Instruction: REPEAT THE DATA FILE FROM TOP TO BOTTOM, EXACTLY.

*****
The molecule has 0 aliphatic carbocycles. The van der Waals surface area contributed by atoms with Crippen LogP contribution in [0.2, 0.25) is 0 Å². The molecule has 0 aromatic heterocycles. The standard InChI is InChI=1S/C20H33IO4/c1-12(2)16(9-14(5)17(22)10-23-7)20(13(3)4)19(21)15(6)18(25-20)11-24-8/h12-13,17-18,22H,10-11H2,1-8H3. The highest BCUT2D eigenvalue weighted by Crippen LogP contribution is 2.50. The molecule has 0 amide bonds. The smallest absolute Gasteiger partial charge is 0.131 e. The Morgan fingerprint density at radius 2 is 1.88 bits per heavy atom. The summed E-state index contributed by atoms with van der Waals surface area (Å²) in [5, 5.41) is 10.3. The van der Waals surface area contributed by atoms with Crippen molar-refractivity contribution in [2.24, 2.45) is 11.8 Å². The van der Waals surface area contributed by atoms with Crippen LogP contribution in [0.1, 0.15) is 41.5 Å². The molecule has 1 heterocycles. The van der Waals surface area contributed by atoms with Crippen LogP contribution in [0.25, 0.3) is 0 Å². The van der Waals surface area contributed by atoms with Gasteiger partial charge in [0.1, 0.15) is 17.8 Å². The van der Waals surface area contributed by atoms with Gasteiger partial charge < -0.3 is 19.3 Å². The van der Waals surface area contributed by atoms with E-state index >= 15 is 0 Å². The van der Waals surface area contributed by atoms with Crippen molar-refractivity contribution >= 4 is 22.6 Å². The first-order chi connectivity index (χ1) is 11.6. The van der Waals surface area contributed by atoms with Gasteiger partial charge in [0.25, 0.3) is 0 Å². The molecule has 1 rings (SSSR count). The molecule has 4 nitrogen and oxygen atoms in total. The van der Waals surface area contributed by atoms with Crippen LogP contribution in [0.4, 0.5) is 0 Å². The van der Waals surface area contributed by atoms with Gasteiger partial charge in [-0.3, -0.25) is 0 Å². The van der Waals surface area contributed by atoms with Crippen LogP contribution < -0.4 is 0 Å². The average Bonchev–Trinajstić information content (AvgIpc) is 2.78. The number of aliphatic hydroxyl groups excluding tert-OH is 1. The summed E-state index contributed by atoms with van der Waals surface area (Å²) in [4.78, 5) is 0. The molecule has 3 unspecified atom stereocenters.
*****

The molecule has 0 aliphatic carbocycles. The van der Waals surface area contributed by atoms with Crippen LogP contribution in [0.2, 0.25) is 0 Å². The molecule has 0 aromatic heterocycles. The standard InChI is InChI=1S/C20H33IO4/c1-12(2)16(9-14(5)17(22)10-23-7)20(13(3)4)19(21)15(6)18(25-20)11-24-8/h12-13,17-18,22H,10-11H2,1-8H3. The highest BCUT2D eigenvalue weighted by Crippen LogP contribution is 2.50. The molecule has 0 amide bonds. The smallest absolute Gasteiger partial charge is 0.131 e. The Morgan fingerprint density at radius 2 is 1.88 bits per heavy atom. The summed E-state index contributed by atoms with van der Waals surface area (Å²) in [5, 5.41) is 10.3. The van der Waals surface area contributed by atoms with Crippen molar-refractivity contribution in [2.24, 2.45) is 11.8 Å². The van der Waals surface area contributed by atoms with Crippen LogP contribution in [0.1, 0.15) is 41.5 Å². The molecule has 1 heterocycles. The van der Waals surface area contributed by atoms with Crippen LogP contribution in [0.25, 0.3) is 0 Å². The van der Waals surface area contributed by atoms with Gasteiger partial charge in [0.1, 0.15) is 17.8 Å². The van der Waals surface area contributed by atoms with Gasteiger partial charge < -0.3 is 19.3 Å². The van der Waals surface area contributed by atoms with E-state index >= 15 is 0 Å². The van der Waals surface area contributed by atoms with Crippen molar-refractivity contribution >= 4 is 22.6 Å². The first-order chi connectivity index (χ1) is 11.6. The van der Waals surface area contributed by atoms with Gasteiger partial charge in [0.25, 0.3) is 0 Å². The molecule has 1 rings (SSSR count). The molecule has 4 nitrogen and oxygen atoms in total. The van der Waals surface area contributed by atoms with Crippen LogP contribution in [0.4, 0.5) is 0 Å². The van der Waals surface area contributed by atoms with Gasteiger partial charge in [-0.3, -0.25) is 0 Å². The van der Waals surface area contributed by atoms with Crippen LogP contribution < -0.4 is 0 Å². The average Bonchev–Trinajstić information content (AvgIpc) is 2.78. The number of aliphatic hydroxyl groups excluding tert-OH is 1. The summed E-state index contributed by atoms with van der Waals surface area (Å²) in [4.78, 5) is 0. The molecule has 3 unspecified atom stereocenters.